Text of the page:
The Basilica of Santa Maria in Aracoeli.
The Basilica of Santa Maria in Aracoeli next the to Piazza del Campidoglio and above Piazza Venezia has an interesting story. It is known that many of the early Christian churches were located on pre-existing buildings dedicated to other cults. Even this church was probably founded on the site where the temple of Juno Moneta (Juno “Coin”) was located. The word moneta (coin in Italian) derives from this very place. This temple was also considered to be the place in Rome where the pagan priests would contact their deities. Although the debate of the oldest church in Rome is still open, there is one story that rises above all and that is that this church is supposedly the oldest one. Santa Maria in Aracoeli hosts the only Christian altar in the world to have been created before the birth of Christ. How is this possible?
The central nave of the ancient basilica.
The legend states that the Emperor Augustus consulted the Sibyl Tiburtina and she told him that a king of human form that will come from the sky and will reign and judge for ever shall come in the near future. This is also why sibyls are often represented in Christian art - they are the first to announce the coming of Christ. Here in Rome we have the wonderful examples of the Carafa Chapel and Raphael’s fresco in Santa Maria della Pace.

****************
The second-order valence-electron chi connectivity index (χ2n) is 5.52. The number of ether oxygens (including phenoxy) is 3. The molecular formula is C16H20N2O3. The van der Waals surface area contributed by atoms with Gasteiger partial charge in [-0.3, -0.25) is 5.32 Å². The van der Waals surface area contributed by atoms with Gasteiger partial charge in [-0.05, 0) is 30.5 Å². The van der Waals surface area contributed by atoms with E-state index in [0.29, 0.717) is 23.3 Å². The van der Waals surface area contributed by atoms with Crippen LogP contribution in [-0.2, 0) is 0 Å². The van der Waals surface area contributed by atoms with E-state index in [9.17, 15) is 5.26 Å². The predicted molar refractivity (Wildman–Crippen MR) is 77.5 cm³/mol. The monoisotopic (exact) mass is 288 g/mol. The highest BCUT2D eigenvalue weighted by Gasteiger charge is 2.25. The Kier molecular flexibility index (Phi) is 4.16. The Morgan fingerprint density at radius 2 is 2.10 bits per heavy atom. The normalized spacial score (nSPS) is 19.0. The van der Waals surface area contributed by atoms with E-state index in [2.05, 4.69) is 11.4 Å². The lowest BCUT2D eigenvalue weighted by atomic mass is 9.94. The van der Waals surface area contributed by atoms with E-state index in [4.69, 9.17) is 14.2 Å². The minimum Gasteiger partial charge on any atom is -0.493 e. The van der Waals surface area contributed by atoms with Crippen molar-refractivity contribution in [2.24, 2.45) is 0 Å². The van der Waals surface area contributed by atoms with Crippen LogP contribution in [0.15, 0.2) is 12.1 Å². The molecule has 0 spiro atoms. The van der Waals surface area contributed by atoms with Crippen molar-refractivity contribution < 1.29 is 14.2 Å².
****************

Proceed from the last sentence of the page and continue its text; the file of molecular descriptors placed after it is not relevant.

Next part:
"Meeting of Augustus and the Sibyl" - Domenico Ghirlandaio - 1483-85 - Fresco - Santa Trinita - Florence.
However, later the emperor, who was in his room, had a vision: a virgin standing on an altar and in her arms a baby, her voice announces that that was the altar of the "Lord of Heaven". Octavian falls to his knees in adoration. This was later interpreted as the vision of the coming of the Messiah. According to the legend Augustus was very impressed by the vision, so he dedicated an altar to the "Lord of Heaven" near his room. This was then called "Ara Coeli", ie "Altar of Heaven”. That altar was later substituted by a Christian one when the church was erected.
The present altar of the Basilica, located on the same spot of Augustus' "ara".
A nice detail in the church would confirm this story - as we enter the basilica, the third column in the left row has an ancient engraving that reads A CUBICULO AUGUSTORUM… many scholars today agree that this was one of the columns that was originally found in the emperor’s apartment (and in particular near his bedroom).
The engraving that reads: A CUBICULO AUGUSTORUM.